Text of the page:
Then yesterday I found out that I'm going to be an ESOL teacher for one period of the week. Have I ever done that before? No, but I'm game for anything! The way our timetable works, if you teach two junior and three senior classes, you are one period under allocation so you have to pick up a lesson somewhere else. I've taken a reading class before (go to the library and read quietly - I can do that) and remedial maths tuition. The ESOL department want me to teach quilting instead. How exciting is that!! Imagine, the Ministry of Education are going to pay me to quilt! Well I hope they are going to pay me. I've gone from a fixed term contract to permanent staff so I had to fill in a new form for Novopay. My readers from New Zealand will have heard how the new payroll company has stuffed up pay for teachers. I haven't been affected - yet!

And I leave you with a photo of my daughter's name badge that she made for the guild she joined in Doha, Qatar. She seems to have abandoned her blog - after persuading me to write a blog! It's based on the traditional knife-through-the-heart tattoo. I can't say I've ever understood that image (maybe Melanie can explain) but I think her take on it is very amusing and I love it. That's my girl!!

Sunday, December 9, 2012

Caring for the Community

Every year, towards the end of the school year, my school takes two days out to do things for the community. It's a chance to show the kids that community counts and that it is easy and very rewarding to do something for someone else. Projects range from teaching some elderly people to text, weeding (in school and our neighbours), cleaning up the beach, making jam for rest home residents, fundraising for the SPCA... and so on...

I offered to run a project making lap quilts for a local rest home. They specialise in dementia care and recently cared for one of the teacher's mother. They seemed like a fitting recipient of some quilts.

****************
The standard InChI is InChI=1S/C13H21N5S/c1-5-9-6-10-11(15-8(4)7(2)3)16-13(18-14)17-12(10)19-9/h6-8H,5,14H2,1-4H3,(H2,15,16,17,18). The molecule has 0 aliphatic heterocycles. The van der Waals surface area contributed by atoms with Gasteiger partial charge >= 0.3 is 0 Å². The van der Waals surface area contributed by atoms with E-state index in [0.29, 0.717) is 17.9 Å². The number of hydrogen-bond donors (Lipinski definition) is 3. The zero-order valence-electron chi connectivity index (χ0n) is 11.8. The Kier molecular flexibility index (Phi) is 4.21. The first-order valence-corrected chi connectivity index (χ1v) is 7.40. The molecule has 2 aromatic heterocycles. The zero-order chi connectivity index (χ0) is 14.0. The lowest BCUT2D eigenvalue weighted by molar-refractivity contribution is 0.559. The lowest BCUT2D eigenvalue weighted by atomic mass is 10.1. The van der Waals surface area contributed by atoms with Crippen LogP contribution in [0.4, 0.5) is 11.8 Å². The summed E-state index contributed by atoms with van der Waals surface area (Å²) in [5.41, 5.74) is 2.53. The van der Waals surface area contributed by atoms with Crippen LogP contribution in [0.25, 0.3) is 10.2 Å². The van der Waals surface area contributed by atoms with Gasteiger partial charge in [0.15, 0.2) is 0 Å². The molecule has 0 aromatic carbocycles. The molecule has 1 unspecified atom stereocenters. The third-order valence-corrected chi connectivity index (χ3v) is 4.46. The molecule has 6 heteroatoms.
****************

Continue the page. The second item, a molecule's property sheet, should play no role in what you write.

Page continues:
I was very fortunate to get a class of all adult students! I had a class of 15 ladies and two teacher helpers, some had some sewing experience but none of whom had ever used a rotary cutter. We had fun!

This is what we produced, one finished quilt, two that only need the binding on them, one to be quilted and bound and the fifth one I may save for next year. They are all based on the 3D bow-tie block. I've used this in a couple of quilts now and is one of my favourite hand-sewing projects.

Some happy workers!

Cutting and ironing station

The lady on the right (looking like a model!) was one of my main translators.

This may turn into a cot quilt for Middlemore Hospital or be saved for next year

I took this one home and had fun quilting it. Still to finish and bind.

Detail shot of the quilting

Our first finished quilt

I quilted a simple leaf design on this one.

They tried a different layout for the bowties and made an interesting secondary pattern.
We made a pieced back for this one and a student quilted it.

Straight line quilting done by one of the students.
All in all, I think it was a very successful project. I'm not sure how it would go with 14 to16 year-olds but I'm willing to try it again next year!

Saturday, December 8, 2012

Christmas Table Runner

Christmas is coming - only six more lessons to teach!

I've entered my table runner in the Quilting Gallery contest.

I made this mariner's compass using paper foundation piecing. I had used paper piecing before where you sew through the paper. I decided to try the method where you fold the paper back and stitch right next to the fold. The advantage of this method is that you can reuse the paper. The drawback is that you lose accuracy, especially on these really skinny points.  Still, I got there in the end and I was pleased with the result. 

Designing the mariner's compass was an interesting exercise. I thought I could do it mathematically but it didn't look right. Putting a perfectly proportioned compass inside a square looked wrong but fudging it a bit looked better. In the end, you just have to draw it!

After putting so much work into the middle, the other rows were very straightforward. I bought die-cut trees backed with fusible web. I just ironed them on and added some metallic thread for tinsel. My quilting is not great! I made this a few years ago before I bought my Supreme Slider. It makes a huge difference to your ability to make nice smooth quilting lines.

I also bought some die-cut stars and a couple of Christmas fat quarters from a bargain bin. I used the stripe fabric as my colour palette and found everything else in my stash. I love the challenge of using what you've got. Some of my best designs come out of trying to make do. You should have seen some of the clothes I made for my kids, hey Melanie!

Here's a collage of all the parts of this huge table runner.